After a patient has signed such a consent, the treating professional can then make the disclosure but must also transmit the notice prohibiting redisclosure required by section 2.32 of the regulations. Any redisclosures made by the pharmacy or others who receive confidential information pursuant to this consent form, such as to an insurer, must also be authorized by a signed consent form.
Initial disclosures and subsequent redisclosures can be authorized by the same consent form as long as all the required elements authorizing each disclosure are contained in the signed form. These rules apply not just to disclosures relating to the transmission of an e-prescription, but also to any other disclosures between the treatment physician and the pharmacist that may be necessary, such as discussion of medical history or other factors pertinent to the prescription.
In addition to addressing security issues, software and other technology for e-prescribing must contain and comply with the requisite consent forms, notices prohibiting disclosure, and redisclosure limitations required by 42 C.F.R. Part 2.
Some programs have asked whether staff should be allowed to travel with laptop computers, which contain patient files or permit e-mail access to patient files through remote computers. The answer is that it is permissible as long as all of the HIPAA electronic security requirements are met and the files are secured to protect patient-identifying information form disclosure. Care should also be taken to secure the computer and to restrict access to files on it. Thus, the person using the computer should not work on patient-identifying files in a public area, such as an airport waiting area, if that could lead to an inadvertent disclosure. Similarly, access to the laptop should be limited to the staff person for work purposes.
Before sending patient information by email, programs must assure their network and computer systems are in full compliance with HIPAA's electronic security standards. Practically speaking, programs must take extreme caution when sending patient information electronically. Typing an incorrect email address could instantly put confidential information on the computer screens of unauthorized people.
Where possible, programs should omit patient-identifying information from email by using initials or other codes. Again, in many circumstances HIPAA require covered entities to use certain transaction codes, data code sets and encryption techniques.
Mobile telephones present some new challenges to programs. Before the use of mobile telephones, conversations about confidential matters could take place in rooms or booths where some degree of privacy could be achieved. With mobile telephones, conversations about confidential matters can take place anywhere and be overheard by anyone. Although neither HIPAA nor 42 C.F.R. Part 2 specifically address the use of mobile telephones, a mixture of common sense and restraint will satisfy conversation about a patient in an area where there is an obvious risk of being overheard, like in a public gathering or aboard public transportation.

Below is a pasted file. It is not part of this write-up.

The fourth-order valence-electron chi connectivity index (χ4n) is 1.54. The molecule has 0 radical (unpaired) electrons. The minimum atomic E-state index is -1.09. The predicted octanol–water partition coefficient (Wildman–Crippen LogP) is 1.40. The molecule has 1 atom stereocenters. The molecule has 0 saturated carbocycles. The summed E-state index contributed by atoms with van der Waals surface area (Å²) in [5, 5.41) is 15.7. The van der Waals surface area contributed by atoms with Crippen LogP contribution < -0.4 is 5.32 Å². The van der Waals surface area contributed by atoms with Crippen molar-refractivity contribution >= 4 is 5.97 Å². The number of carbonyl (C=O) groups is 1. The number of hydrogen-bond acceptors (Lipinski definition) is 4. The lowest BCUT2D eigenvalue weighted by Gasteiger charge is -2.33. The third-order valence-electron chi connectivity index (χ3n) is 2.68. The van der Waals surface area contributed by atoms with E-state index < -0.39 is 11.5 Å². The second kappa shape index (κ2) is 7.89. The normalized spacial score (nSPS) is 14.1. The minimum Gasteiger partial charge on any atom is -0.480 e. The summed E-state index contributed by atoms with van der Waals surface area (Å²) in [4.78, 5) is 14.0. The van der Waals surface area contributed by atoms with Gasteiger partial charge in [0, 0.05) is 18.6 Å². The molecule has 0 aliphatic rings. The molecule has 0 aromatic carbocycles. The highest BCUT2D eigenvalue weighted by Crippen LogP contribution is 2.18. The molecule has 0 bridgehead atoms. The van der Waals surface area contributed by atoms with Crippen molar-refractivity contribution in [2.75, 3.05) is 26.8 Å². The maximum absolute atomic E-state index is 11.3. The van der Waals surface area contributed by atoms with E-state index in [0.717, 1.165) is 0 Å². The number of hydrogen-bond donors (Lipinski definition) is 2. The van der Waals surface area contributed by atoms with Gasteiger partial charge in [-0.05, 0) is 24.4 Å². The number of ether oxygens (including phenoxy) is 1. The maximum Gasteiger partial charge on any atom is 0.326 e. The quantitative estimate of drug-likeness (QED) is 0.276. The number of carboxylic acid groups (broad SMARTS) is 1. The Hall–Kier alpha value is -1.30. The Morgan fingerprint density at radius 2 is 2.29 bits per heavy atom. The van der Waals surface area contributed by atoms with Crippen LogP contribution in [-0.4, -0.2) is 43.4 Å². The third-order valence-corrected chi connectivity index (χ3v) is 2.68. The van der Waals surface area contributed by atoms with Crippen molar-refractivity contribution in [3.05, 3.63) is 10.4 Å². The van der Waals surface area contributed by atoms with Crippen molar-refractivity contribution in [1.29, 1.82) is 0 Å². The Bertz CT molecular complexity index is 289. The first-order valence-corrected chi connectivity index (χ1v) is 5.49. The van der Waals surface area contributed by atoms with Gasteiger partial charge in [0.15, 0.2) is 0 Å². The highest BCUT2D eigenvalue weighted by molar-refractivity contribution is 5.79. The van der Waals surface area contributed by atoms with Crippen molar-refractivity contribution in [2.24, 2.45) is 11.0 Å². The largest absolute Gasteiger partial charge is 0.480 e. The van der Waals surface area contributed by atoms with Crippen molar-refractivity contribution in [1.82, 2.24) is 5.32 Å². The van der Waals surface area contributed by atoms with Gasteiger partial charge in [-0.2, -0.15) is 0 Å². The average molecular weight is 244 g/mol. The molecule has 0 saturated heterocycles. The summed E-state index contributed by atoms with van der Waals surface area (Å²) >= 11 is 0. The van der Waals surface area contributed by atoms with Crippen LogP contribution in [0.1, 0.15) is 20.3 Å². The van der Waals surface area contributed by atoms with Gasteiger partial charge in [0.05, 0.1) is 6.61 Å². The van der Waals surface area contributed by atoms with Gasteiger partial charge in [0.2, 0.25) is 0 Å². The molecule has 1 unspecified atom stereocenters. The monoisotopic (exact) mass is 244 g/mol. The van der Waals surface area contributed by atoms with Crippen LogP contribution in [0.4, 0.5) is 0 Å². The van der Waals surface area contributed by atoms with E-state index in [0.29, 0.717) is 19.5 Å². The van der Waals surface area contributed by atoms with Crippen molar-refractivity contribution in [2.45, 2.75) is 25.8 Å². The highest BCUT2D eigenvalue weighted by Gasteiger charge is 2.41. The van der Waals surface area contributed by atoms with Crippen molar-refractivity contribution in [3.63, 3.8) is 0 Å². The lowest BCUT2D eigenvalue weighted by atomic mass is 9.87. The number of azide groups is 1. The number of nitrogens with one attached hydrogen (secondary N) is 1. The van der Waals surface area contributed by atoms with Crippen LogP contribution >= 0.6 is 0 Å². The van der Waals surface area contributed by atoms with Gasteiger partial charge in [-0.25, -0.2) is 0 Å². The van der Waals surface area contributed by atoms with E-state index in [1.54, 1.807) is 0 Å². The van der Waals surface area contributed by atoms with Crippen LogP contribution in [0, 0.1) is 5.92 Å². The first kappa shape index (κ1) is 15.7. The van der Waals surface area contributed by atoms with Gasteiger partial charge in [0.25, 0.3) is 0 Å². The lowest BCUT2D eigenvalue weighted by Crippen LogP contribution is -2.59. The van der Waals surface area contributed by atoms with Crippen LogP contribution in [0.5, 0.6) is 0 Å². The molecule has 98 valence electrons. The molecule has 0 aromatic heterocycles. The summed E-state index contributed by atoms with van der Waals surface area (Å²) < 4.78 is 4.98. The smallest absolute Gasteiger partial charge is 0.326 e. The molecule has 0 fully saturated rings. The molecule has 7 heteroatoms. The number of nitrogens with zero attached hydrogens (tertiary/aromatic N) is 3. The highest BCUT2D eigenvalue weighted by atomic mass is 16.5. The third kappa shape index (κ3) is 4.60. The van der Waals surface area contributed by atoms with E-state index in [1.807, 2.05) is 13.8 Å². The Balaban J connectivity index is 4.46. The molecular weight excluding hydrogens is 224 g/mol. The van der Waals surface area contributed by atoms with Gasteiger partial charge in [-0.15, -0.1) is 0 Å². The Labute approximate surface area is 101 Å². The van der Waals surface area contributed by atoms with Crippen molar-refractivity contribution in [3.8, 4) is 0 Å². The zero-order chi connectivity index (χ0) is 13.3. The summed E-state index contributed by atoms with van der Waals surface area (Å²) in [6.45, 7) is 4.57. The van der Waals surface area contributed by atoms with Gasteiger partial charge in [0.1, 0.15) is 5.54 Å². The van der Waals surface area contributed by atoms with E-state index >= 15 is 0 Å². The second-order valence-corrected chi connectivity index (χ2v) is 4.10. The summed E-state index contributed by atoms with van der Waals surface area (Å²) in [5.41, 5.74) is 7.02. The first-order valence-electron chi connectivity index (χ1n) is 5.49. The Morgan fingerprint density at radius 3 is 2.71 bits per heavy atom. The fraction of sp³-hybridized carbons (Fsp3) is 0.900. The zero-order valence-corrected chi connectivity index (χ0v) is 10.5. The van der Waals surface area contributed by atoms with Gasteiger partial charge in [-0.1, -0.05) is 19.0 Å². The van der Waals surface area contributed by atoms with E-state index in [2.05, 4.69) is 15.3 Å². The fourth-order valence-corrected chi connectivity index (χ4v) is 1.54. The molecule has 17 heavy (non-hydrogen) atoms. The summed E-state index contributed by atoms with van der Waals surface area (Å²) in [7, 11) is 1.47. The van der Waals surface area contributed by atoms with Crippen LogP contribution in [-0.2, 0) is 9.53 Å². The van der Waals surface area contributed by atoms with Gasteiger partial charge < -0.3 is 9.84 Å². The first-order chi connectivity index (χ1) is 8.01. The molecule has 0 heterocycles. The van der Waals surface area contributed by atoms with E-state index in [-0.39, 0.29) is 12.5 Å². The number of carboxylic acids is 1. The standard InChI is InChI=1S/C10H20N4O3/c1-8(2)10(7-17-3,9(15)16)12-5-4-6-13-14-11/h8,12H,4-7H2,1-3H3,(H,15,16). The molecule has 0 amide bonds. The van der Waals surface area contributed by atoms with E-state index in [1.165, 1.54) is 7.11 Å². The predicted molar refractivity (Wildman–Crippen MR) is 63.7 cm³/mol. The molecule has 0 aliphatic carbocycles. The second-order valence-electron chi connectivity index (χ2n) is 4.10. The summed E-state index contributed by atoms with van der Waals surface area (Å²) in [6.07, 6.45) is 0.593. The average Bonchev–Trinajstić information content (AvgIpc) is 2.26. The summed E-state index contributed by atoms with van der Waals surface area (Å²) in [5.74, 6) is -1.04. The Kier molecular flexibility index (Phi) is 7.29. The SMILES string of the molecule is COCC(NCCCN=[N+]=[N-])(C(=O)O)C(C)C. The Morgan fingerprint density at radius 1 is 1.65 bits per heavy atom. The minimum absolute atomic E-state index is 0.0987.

Some programs have also limited staff use of mobile telephones to discuss patients because there have been occasions where such conversations are inadvertently overheard on another mobile telephone. If this is a persistent problem in a particular area, limitations should be imposed.
Voice mail systems have also raised concerns among providers. The primary concern within a program is that messages are recorded and stored on a central system. When a program itself uses a voice mail system for messages, the rule governing all internal program communications should guide how those telephone messages are stored. (See pages 201-202.) That is, only those who need the information to provide alcohol or drug services should have access to another person's voice mail messages. The information voice mail should be given the same security as messages on paper.
Programs have also asked whether they should leave patient-identifying information on voice mail systems they are calling. The answer will depend on where they call and who has access to the voice mail, which is addressed to an individual, the patient-identifying information can probably be left. However, program staff should be cautious about leaving such information on a voice mail system when they do not know or are not satisfied about the degree of confidentiality provided. (See pages 208-210, on contacting patients at home.)